Upon further reflection, however, neither of these two positions depends on overemphasis in order to remain coherent. A sophisticated functionalist need not gloss over difference in order fruitfully to compare constitutions in terms of functions. Indeed, constitutions can serve a range of functions and these can make use of, or relate to, different configurations of the interplay between identity and difference depending on the circumstances. It may be, for instance, that all constitutions need to afford some bundle of fundamental rights protection in order for the overall scheme that they set to remain in good working order. It may also be that in one constitutional setting greater emphasis on individual rights would be functionally optimal, whereas in another greater promotion of group rights would be. A good functionalist comparativist would have to identify the relevant similarities and differences and analogies and disanalogies, assess their functional import, and do so in terms of the distinct respective overall constitutional schemes involved. Similarly, a thorough critical theorist may be led to conclude that overemphasis of difference may be as effective a tool as overplay of similarities for purposes of invoking constitutional protections better to screen domination and hegemonic designs. The debate on ‘Asian values’ in the context of international human rights provides an apt illustration here.88 The (p. 18) claim made by proponents of Asian values was that the spreading of international human rights was a political attempt by Western powers to impose their world-view and hegemonic designs worldwide thus trampling on traditional Asian culture and values. However, since the proponents of these claims were closely associated with authoritarian regimes, one could plausibly claim that invocation of difference in this context was designed to evoke the pursuit of liberty and self-determination while in fact boosting a regime bent on the exact opposite.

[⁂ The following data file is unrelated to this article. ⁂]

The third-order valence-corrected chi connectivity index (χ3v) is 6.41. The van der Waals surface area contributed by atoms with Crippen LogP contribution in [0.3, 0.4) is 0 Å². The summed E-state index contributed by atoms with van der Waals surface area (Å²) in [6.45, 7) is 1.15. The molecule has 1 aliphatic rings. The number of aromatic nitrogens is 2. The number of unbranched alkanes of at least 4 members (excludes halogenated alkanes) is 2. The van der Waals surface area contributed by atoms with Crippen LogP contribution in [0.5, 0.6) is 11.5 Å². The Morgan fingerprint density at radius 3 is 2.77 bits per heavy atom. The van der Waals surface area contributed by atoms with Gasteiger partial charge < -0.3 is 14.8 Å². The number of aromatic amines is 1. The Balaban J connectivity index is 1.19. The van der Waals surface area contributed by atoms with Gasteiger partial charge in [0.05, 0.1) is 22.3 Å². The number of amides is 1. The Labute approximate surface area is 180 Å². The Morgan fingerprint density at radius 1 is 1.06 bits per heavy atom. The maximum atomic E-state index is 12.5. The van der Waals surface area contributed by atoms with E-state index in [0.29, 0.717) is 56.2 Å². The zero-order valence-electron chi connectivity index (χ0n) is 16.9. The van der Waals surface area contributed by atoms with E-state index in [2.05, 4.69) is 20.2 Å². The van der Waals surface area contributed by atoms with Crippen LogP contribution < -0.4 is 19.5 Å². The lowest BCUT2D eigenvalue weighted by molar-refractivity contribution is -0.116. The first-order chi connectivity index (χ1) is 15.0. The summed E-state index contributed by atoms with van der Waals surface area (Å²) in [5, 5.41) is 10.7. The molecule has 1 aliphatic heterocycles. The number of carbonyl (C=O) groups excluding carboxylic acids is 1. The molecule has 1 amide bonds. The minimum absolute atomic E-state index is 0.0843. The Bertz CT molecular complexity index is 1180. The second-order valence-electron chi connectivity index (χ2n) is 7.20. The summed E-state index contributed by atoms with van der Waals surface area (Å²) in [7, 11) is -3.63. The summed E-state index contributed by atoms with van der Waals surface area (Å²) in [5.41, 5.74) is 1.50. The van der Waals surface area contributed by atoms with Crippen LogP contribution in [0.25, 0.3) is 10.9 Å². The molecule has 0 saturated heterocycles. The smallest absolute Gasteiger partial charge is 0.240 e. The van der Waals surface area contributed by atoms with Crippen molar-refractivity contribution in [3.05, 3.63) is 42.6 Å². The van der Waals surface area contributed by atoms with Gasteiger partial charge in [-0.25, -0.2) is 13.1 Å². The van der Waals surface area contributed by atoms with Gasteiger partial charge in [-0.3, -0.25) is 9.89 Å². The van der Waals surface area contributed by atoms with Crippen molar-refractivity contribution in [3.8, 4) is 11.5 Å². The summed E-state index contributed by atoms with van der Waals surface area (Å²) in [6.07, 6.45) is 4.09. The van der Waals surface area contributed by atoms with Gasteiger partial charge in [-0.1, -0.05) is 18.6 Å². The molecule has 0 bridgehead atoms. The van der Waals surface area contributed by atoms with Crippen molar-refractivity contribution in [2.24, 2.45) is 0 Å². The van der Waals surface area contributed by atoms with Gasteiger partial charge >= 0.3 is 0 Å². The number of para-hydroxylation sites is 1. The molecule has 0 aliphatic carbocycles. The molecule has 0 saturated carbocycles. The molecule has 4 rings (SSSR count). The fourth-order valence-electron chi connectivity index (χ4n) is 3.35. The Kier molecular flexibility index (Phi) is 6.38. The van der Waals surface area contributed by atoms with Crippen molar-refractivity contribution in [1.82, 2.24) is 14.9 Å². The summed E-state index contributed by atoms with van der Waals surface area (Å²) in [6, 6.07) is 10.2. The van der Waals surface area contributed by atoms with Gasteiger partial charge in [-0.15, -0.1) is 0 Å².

There are, of course, many other conflicts that arise in comparing constitutions, such as the one that apparently sets function against identity. To the extent that constitutions are expressions of national identity, a mere functional approach to comparison would be misleading. But so would be an exclusively identitarian account. As Vicki Jackson suggests, it may be optimal to combine a functional and identity-based approach.89 Be that as it may, whereas there may be room for reasonable disagreement concerning where to draw the line between functional and identitarian concerns, it seems plain that a sound methodology would require some integration of both.